I noticed that every time I make a call to a rest endpoint, the register_rest_route method was called. I made the following very simple plugin to make sure that I was not the culprit, but it has the same behaviour, this is the plugin:

 * Plugin Name: WP REST test
 * Description: Example
 * Author: Tester
 * Author URI:
 * Version: 1.0.0.
 * Plugin URI:
 * License: MIT

class RestController extends WP_REST_Controller {
    public function register_routes()
        register_rest_route('example/v1', '/read', array(
                'methods' => WP_REST_Server::READABLE,
                'callback' => array($this, 'readdata'),
                'args' => array(),
    function readdata(){
        return new WP_REST_Response('OK');
function register_rest_controller() {
    error_log("Register RestController", 0);
    $controller = new RestController();
add_action( 'rest_api_init', 'register_rest_controller' ); 

As you can see its only function is to return the string 'OK' when the endpoint is called. When I call http://localhost/wp-json/example/v1/read it works fine, but every time I access this url, the 'Register RestController' text is written to the log. This means that every time the endpoint is called, the rest route is registered. The term 'register' however suggests this should happen only once.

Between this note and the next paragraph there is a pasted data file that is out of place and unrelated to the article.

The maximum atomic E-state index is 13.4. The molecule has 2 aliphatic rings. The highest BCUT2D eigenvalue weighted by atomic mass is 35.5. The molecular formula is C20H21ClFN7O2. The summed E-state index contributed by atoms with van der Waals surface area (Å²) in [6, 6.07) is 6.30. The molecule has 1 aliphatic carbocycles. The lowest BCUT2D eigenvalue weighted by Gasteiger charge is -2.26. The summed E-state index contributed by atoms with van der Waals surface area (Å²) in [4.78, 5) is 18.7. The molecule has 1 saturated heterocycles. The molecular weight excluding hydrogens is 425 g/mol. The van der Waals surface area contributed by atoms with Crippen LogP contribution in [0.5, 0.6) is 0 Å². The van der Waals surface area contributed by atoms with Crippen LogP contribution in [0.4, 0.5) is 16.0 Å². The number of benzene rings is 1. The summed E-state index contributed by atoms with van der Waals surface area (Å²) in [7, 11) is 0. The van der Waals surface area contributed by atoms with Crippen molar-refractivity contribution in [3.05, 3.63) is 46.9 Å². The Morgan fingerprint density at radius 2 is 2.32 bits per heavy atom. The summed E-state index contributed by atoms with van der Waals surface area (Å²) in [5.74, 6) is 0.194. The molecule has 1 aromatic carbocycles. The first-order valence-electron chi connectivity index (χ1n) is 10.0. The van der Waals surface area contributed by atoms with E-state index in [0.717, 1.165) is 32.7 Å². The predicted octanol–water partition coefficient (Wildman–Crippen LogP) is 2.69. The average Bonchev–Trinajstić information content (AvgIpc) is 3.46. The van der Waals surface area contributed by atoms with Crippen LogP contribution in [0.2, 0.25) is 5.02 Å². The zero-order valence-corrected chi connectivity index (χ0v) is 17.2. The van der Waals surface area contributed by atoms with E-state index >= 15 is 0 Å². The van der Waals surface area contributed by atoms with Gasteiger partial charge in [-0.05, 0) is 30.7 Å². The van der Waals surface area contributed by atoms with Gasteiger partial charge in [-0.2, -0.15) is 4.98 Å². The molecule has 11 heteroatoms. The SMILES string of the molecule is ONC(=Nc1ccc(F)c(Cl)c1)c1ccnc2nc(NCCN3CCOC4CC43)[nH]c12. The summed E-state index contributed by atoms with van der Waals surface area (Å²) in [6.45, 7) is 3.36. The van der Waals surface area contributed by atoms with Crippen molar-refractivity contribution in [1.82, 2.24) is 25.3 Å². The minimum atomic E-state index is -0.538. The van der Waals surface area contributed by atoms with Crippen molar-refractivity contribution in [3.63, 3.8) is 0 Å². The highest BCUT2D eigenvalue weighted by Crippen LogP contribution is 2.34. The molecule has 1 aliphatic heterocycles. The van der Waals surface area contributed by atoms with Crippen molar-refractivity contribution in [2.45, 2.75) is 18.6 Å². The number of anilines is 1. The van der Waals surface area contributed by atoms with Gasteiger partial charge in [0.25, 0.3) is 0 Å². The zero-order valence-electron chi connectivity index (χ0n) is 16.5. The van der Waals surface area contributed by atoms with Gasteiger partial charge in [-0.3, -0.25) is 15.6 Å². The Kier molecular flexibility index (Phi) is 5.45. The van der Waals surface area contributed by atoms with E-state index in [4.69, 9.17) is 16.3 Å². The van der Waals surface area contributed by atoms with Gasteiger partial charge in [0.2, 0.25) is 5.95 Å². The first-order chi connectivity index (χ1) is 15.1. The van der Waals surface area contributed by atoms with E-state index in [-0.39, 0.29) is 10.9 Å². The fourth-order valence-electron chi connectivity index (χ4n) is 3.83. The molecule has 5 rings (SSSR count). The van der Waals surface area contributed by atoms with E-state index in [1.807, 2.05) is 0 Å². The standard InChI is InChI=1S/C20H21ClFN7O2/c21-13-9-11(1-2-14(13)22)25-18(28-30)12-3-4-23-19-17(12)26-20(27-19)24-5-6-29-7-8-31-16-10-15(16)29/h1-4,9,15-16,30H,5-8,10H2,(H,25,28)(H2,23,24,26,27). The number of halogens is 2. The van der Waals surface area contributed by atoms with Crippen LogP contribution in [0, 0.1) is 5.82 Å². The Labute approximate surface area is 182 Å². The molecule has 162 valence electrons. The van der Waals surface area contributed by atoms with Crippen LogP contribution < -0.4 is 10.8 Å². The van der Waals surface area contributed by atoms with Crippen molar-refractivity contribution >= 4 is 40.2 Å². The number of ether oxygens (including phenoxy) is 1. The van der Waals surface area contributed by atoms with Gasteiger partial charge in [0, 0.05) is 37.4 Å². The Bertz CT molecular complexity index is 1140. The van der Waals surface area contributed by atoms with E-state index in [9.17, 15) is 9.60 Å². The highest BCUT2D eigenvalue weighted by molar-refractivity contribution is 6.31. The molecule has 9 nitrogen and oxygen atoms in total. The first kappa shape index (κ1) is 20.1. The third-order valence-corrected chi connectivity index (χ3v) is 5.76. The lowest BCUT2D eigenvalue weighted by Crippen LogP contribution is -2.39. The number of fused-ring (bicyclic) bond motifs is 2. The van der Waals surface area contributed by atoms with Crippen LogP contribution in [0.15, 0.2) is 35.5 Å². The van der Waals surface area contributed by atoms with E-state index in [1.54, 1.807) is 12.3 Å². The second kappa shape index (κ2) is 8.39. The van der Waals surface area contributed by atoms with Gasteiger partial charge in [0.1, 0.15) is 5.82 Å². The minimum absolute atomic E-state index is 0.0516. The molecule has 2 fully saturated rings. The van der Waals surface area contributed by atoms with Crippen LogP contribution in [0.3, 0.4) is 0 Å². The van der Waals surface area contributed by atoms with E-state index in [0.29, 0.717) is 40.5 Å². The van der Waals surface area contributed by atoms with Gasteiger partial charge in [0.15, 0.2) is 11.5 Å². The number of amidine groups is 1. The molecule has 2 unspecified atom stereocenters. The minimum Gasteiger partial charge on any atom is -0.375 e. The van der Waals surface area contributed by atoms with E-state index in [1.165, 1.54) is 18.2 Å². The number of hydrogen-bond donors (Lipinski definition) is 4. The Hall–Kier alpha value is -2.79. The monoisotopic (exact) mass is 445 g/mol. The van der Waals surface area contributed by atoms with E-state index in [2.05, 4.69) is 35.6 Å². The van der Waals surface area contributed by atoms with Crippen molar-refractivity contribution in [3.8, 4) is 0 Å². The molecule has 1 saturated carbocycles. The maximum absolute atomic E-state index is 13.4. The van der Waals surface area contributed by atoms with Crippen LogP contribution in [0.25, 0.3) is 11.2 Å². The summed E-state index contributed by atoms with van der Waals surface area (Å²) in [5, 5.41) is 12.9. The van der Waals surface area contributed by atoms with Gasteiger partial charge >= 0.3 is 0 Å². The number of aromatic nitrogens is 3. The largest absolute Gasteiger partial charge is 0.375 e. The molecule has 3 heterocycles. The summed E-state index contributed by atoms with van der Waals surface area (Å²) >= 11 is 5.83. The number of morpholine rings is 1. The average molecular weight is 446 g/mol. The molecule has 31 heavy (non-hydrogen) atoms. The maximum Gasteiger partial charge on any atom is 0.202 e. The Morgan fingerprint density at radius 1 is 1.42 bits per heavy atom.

Is this the usual behaviour, or am I doing it wrong?

1 Answer 1


This is the expected behaviour. When you register routes with the REST API you're registering them for the current request. This is the standard pattern for WordPress. It's the same behaviour with register_post_type(), register_taxonomy(), register_setting(), register_nav_menu(), register_widget() and so on. Actions and filters registered with add_action() and add_filter() are also registered — and fire — for every request.

Of course this makes sense when you consider that none of these functions write anything to the database, which is the only way it would possible for these functions to only run once. It makes more sense when you consider that reading the values from these functions from the database would only make them slower. Not to mention that quite often the arguments passed to these functions are instances of classes or class methods, which are things that you couldn't save to the database.

  • Ah OK, thanks, that certainly makes sense. Thank you for your reply. Now I can continue without feeling worried I am doing something wrong :-)
    – Tjeerd
    Commented Feb 25, 2019 at 11:59

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